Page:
Dutch court punishes the selling of “euthanasia” drugs


Western Europe


Demonstration in favour of euthanasia, including the distribution of suicide powder. Photo ANP, Rob Engelaar

The court in the Dutch city of Arnhem imposed penalties for selling suicide powders on Thursday. This means that suicide drugs cannot be seen as a legitimate means for "private" euthanasia or assisted suicide.

Two leaders of the Last Will Cooperation have been given prison sentences for providing the lethal drug called X to people. The highest punishment was a one-year suspended prison sentence. Other sentences were 80 hours of community service.

According to the court in Arnhem, the 74-year-old leader of the Last Will Cooperation distributed “at least a thousand doses, and possibly more”, with all future risks, according to the Dutch press agency ANP.

Those drugs were bought by people who wanted to end their lives and, in some cases, did. Among them were “vulnerable, relatively young people whose death wish does not appear to have been enduring,” the judge said.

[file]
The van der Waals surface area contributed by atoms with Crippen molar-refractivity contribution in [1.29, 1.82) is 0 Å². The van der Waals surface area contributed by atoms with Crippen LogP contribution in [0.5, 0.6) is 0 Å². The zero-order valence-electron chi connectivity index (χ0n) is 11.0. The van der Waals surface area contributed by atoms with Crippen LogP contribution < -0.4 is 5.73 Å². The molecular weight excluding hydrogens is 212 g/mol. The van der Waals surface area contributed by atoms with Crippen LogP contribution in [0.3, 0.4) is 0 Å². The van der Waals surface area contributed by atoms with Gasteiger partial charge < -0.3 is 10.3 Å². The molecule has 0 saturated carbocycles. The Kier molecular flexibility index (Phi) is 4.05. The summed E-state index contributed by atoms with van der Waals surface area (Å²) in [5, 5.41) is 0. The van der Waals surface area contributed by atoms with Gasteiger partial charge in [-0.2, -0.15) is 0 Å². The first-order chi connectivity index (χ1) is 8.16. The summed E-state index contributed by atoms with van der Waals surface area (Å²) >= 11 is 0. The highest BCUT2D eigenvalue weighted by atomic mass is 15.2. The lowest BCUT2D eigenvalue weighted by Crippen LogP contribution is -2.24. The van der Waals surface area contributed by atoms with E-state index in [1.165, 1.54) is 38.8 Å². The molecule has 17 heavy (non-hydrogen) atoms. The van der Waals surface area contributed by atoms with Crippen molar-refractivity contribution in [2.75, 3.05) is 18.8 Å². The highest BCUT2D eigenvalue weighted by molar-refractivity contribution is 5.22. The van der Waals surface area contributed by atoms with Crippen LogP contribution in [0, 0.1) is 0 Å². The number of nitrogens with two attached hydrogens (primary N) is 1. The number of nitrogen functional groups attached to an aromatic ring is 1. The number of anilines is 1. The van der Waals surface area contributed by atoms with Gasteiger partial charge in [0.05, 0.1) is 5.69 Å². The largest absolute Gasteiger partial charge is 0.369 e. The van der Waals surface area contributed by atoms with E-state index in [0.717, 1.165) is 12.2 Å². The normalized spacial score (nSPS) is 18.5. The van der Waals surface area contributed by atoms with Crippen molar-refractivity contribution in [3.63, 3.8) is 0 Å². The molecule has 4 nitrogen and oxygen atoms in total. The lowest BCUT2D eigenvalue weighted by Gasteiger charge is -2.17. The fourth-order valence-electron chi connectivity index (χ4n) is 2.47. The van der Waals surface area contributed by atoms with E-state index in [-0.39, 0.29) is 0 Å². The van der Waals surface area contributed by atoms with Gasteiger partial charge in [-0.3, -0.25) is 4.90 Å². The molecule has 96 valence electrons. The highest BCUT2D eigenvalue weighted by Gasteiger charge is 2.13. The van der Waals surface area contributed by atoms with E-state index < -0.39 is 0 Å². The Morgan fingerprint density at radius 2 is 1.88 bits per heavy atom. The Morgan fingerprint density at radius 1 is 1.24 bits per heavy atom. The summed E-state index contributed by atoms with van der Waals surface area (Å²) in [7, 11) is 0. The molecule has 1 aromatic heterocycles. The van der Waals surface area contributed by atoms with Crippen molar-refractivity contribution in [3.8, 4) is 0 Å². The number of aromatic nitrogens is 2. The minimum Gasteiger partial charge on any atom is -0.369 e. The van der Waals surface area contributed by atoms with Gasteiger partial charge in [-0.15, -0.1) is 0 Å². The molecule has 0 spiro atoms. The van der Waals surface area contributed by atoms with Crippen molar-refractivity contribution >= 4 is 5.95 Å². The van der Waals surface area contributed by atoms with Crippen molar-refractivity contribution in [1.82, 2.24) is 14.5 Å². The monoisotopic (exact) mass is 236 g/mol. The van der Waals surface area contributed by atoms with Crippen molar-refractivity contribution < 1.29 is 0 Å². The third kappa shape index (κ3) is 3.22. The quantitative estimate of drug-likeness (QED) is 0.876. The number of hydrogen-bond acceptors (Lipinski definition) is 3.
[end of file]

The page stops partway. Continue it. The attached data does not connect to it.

The judge also mentioned the suffering of bereaved families. For example, a woman’s death wish caused her to become distant from her daughter, who, therefore, could not be with her in the final phase of her life.

The two sentences were significantly lower than what the public prosecutor had demanded. Four other suspects were acquitted. The court did not rule on a seventh suspect because he recently died, so the case against him was dropped. All the suspects were older than 70.

The supplier of the lethal drug was Alex S. (31) from Eindhoven. He was sentenced last year to 3.5 years in prison (of which 1.5 years suspended). His case is still on appeal.

The criminal case served in April and had seven defendants at the time. One of the suspects subsequently died at the age of 80. The case against him lapsed as a result. The prosecution had also demanded 2.5 years in prison against him, one year of which was suspended.

The defendants wanted people to be able to decide on their own death. The court spoke of “a group of people in whom the ideal of autonomy was paramount”; they were not people “who acted on death”, according to the judge. The case has a lot of political idealism, although it is idealism and ideology around life and death.

In the square in front of the court, a group of people demonstrated in support of the defendants. The reading of the verdict was disturbed several times by sirens and shouting with a megaphone.

Relatives of several people who died after using drug X are “baffled” by the low sentences given to two people for supplying that suicide drug. They think the court in Arnhem let the suspects get away with it, according to their lawyer, Sébas Diekstra.



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